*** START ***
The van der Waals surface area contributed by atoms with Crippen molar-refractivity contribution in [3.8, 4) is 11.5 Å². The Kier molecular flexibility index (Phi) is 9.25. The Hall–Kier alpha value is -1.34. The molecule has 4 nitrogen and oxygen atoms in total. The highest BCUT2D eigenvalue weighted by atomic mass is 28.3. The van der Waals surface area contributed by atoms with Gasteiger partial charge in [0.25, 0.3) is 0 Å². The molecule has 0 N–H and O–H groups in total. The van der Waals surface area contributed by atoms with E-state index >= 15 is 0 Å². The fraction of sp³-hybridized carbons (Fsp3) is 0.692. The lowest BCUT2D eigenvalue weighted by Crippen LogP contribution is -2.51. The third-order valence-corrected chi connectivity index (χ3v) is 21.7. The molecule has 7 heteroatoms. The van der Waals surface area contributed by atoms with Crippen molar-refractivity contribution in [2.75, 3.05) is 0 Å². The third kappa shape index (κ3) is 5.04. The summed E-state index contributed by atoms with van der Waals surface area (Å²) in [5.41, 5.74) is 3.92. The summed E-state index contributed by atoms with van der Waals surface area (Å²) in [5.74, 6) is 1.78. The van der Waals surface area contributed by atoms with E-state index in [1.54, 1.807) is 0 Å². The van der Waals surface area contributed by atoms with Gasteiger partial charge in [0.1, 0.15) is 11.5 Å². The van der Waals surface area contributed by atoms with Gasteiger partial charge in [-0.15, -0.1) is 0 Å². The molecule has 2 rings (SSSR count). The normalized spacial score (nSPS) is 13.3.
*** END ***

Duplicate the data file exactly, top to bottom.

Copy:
The van der Waals surface area contributed by atoms with Crippen molar-refractivity contribution in [3.8, 4) is 11.5 Å². The Kier molecular flexibility index (Phi) is 9.25. The Hall–Kier alpha value is -1.34. The molecule has 4 nitrogen and oxygen atoms in total. The highest BCUT2D eigenvalue weighted by atomic mass is 28.3. The van der Waals surface area contributed by atoms with Gasteiger partial charge in [0.25, 0.3) is 0 Å². The molecule has 0 N–H and O–H groups in total. The van der Waals surface area contributed by atoms with E-state index >= 15 is 0 Å². The fraction of sp³-hybridized carbons (Fsp3) is 0.692. The lowest BCUT2D eigenvalue weighted by Crippen LogP contribution is -2.51. The third-order valence-corrected chi connectivity index (χ3v) is 21.7. The molecule has 7 heteroatoms. The van der Waals surface area contributed by atoms with Crippen molar-refractivity contribution in [2.75, 3.05) is 0 Å². The third kappa shape index (κ3) is 5.04. The summed E-state index contributed by atoms with van der Waals surface area (Å²) in [5.41, 5.74) is 3.92. The summed E-state index contributed by atoms with van der Waals surface area (Å²) in [5.74, 6) is 1.78. The van der Waals surface area contributed by atoms with E-state index in [1.54, 1.807) is 0 Å². The van der Waals surface area contributed by atoms with Gasteiger partial charge in [0.1, 0.15) is 11.5 Å². The van der Waals surface area contributed by atoms with Gasteiger partial charge in [-0.15, -0.1) is 0 Å². The molecule has 2 rings (SSSR count). The normalized spacial score (nSPS) is 13.3.